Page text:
The significance of this race at the top level was unprecedented – 4 elite ultra marathoners never facing each other in 100 miles before this 2010 running.  That seemed to be the only thing they had in common as each of them shared their own background, strengths, training methods, and lifestyle.  Hal Koerner – 2-time defending champ with an upbeat and infectious personality owns a running store in Oregon.  Geoff Roes – an introverted and insightful organic chef from Alaska undefeated in 100 miles.  Anton Krupicka – a charismatic graduate student enjoying the pure essence of running mountains and undefeated in any ultra marathon distance.  Killian Jornet – a humble and quiet mountain runner / skier from Spain with trekking experience since he was in diapers comes to the USA ultra scene for the first time.

What I enjoyed the most about seeing each of the athletes progress through the course is you never really knew what kind of day each would have until the race progressed  – very similar to distance running in general.  You never REALLY know if you’ll be running average, fighting through a bad patch, blowing up, or having the race of your life until you’re in those moments.  Out of the four featured experienced elite’s, it seemed to be on par with the chances of how any given season or build up might turn out … two running very well and executing, one fighting through some injury trauma, and another blowing up.  I won’t spoil anything for those that haven’t seen it because the drama and unfolding of the race continues right until the very end … do yourself a favor and find out by watching it!


Ok, obviously ultra / trail runners are going to really dig this film … as I mentioned before, it truly captures the essence and spirit of running through the woods for 100 miles.  I challenge any fitness enthusiast – track/road runners, swimmers, triathletes, mountain bikers, road bikers, skiers, mountaineers, climbers, etc. – to indulge in the journey of elite ultra / trail running.  I’m a self-declared running nerd but have been pounding out training and racing on the roads and track since college and couldn’t have enjoyed this more as I look forward to an ultra debut (trail 50km) in a few weeks and explore more in 2013/2014.  I’ve re-watched it a few times just for the mountain trail running footage alone (remember …… I live in Iowa ….. IOWA!!!!).



Gear Review & GIVEAWAY – Tooks Sportec Running Hat

All-season performance Sportec Headband

It’s getting to be colder and it’s never too early to start thinking about cold weather running gear.  One of your staple winter items should be a good hat (or two when it gets to be -20F windchill).  For those that (responsibly) listen to music and/or podcasts during their runs could benefit from the great products at TOOKS HATS.

Their 100% Prostretch Dryfit hat and ear warmer are excellent for working out, sweating, and running.  The hat / material itself is one of the warmest and best feeling hats I’ve ever run in.  I have a monster sized head and it feels snug but not tight.  The earphones can be held anywhere around the head to custom fit where your ears are on your head secured by velcro.  Audio quality is great without having any kind of ear buds shoved in your ears.  The extra long audio cord seems a bit long but is functional being able to wrap around your body into any pocket your jacket / shorts have – much much better than having too short of a cord pulling your head around.  One of the best features is being able to remove the headphones and use as a high quality moisture-wicking running hat! Below is straight from the Tooks website:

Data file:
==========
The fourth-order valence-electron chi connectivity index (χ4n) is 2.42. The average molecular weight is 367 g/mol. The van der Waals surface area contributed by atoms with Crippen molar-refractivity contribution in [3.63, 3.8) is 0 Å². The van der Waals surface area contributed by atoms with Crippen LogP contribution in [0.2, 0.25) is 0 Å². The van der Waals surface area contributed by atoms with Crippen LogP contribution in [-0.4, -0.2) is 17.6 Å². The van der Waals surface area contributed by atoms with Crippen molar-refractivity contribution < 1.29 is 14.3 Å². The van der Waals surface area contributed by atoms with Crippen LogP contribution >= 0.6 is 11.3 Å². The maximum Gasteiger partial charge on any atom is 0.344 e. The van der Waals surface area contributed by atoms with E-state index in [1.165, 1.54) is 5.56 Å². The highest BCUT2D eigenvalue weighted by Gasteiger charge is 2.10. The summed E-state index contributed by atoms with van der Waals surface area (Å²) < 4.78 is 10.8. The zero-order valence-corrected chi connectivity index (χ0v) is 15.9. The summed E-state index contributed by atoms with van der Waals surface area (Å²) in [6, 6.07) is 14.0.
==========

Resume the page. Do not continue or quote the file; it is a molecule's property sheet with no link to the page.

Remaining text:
100% ProStretch dryfit with ultra-thin microfleece lining, flat stitch seams provide exceptional comfort.  Wear the Skully standalone or under helmets.  The Headband version is great for walking or jogging, or just drifting off to your favorite tunes!


Get a discount on TOOKS gear by visiting the discount page on and using the discount code for 10% off!


All-season performance Sportec Dryfit Hat

Win a Tooks Dryfit Hat!  See below for details and take advantage of multiple ways to enter many times….

Site Review –

Any successful racing plan must be built towards the right event.  Now days, almost all marathons have their own websites with course descriptions, maps, registration, etc.  A lot of helpful information for those registered or maybe looking at running that particular race.  One other website you MUST start using is – an incredibly useful tool in finding the ideal marathon.  There are so many factors and variables that affect a 26.2 mile race – hills, weather, terrain, time of year, and many more.  This innovative site was built from scratch by Greg Hosier in an attempt to gather a bunch of information from all different marathons in one place to see how the events stack up against one another.  On creating the site Greg quotes,


It’s a work in progress.  I really only launched it at the beginning of this year (2012).  The site was born out of hearing people compare marathons to determine which races they thought were the best to PR at or to qualify for Boston/NYC.  However, most of these discussions were subjective and anecdotal.  I thought I could add some objectivity to these comparisons.

– Greg Hosier, creator of


I had a great personal experience working with Greg requesting more information specifically on the Milwaukee Lakefront Marathon hoping it would be added to the database to use the time conversion tool.  It was added within one day along with the other courses already analyzed.  What I love about the conversion tool is it breaks out the time difference with elevation (something you can’t change) separate from weather (something that could change drastically year-to-year).